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Travel Ban’s Impact on Higher Education


On January 27, 2017, President Trump enacted a travel ban executive order to suspend for 90 days the entry of “certain aliens from seven countries: Iran, Iraq, Libya, Somalia, Sudan, Syria, and Yemen.”

While this original order was suspended by the Supreme Court, it was reinstated in March to exclude Iraq as well as allow current U.S. visa-holding citizens from these countries, including international students enrolled in U.S. college institutions, to remain in the U.S. and continue traveling between the two countries. This controversial executive order has been subject to heated debate, and while many citizens argue that the order protects the U.S. from potential acts of terror, higher education administrators who directly serve the international student community fear that the order will have a negative impact on the U.S. higher education system and international community. (Whitehouse.gov)

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Why is International Education Important?

The United States has historically been a leader in international education enrollment, and international students have significantly increased in presence on U.S. college campuses. According to the Migration Policy Institute (MPI), the U.S. hosted more of the 4.1 million international students than any other country in 2013. Moreover, international student enrollment in the U.S. in 2014 increased by 10%, reaching 975,000 students, the most significant increase in international student population that the U.S. had seen in 35 years. Before we take a further look at the implications of the current travel ban executive order on international education, however, let’s take a very brief moment to reflect on why international education is such an integral part of the U.S. higher education system.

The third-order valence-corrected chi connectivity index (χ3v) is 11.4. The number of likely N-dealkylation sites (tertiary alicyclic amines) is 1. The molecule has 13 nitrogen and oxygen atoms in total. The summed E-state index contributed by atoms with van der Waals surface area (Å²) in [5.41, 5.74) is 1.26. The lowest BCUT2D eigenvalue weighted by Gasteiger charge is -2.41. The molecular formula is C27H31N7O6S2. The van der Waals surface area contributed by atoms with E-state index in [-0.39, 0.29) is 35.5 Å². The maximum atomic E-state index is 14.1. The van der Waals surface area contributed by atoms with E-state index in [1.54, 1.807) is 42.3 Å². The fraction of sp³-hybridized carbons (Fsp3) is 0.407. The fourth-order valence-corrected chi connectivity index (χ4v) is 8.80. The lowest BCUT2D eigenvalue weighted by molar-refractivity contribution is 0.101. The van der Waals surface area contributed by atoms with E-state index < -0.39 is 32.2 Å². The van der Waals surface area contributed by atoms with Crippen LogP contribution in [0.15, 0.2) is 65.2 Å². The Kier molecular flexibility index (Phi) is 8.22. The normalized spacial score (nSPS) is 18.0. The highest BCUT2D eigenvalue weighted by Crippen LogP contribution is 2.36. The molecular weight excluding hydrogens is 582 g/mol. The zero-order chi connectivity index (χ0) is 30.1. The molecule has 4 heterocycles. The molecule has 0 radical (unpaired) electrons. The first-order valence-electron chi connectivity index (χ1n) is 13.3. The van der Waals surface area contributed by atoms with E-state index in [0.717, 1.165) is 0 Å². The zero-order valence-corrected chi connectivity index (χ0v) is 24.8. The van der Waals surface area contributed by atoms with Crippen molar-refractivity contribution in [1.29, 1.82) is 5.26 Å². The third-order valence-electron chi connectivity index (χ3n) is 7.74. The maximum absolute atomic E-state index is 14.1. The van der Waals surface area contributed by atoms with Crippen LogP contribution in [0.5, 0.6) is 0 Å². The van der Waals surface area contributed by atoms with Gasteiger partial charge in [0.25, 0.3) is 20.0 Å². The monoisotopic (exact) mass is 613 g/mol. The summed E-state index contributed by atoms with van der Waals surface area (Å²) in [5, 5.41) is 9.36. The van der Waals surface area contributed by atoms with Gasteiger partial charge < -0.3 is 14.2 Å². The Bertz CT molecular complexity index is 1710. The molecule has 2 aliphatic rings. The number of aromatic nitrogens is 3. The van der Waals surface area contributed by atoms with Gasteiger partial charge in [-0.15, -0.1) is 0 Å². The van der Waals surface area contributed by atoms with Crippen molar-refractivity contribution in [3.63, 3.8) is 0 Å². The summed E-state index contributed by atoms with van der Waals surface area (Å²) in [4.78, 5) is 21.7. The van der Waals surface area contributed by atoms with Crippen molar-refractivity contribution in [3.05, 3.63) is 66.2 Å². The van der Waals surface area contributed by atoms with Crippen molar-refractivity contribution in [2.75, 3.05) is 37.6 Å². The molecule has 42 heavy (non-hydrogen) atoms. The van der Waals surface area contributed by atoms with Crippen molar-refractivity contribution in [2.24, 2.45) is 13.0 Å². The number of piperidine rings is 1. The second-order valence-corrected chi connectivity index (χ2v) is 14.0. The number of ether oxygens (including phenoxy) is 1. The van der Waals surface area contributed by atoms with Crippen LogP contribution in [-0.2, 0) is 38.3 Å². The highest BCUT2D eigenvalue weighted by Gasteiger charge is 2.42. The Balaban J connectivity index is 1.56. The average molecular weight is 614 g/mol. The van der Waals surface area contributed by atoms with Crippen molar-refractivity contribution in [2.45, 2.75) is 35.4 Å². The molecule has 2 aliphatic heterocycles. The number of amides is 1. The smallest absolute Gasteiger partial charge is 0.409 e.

On a strictly objective and quantifiable level, international student enrollment in U.S. colleges has a significantly positive fiscal impact on higher education institutions and the American economy. Not only do international students pay full tuition, they also spend money on housing and other good while studying the U.S. According to the Wall Street Journal, international students contributed roughly $30 billion to the American economy in the 2014-2015 academic year. Furthermore, results from a study conducted by College Factual suggest that international students from the countries impacted by the executive order currently account for around $700 million of tuition costs at U.S. college institutions.

International students also bring unique perspectives from their home country and culture, and help create dynamic and diverse campuses around the country that help foster mutual understanding and build relationships between the United States and countries around the world. Applicable to the current executive order to counter terrorism, NAFSA released a report following the September 11 attacks in which they argue, “U.S. openness to international students is integral to America’s security in today’s world. International student exchanges are part of the solution to terrorism, not part of the problem.”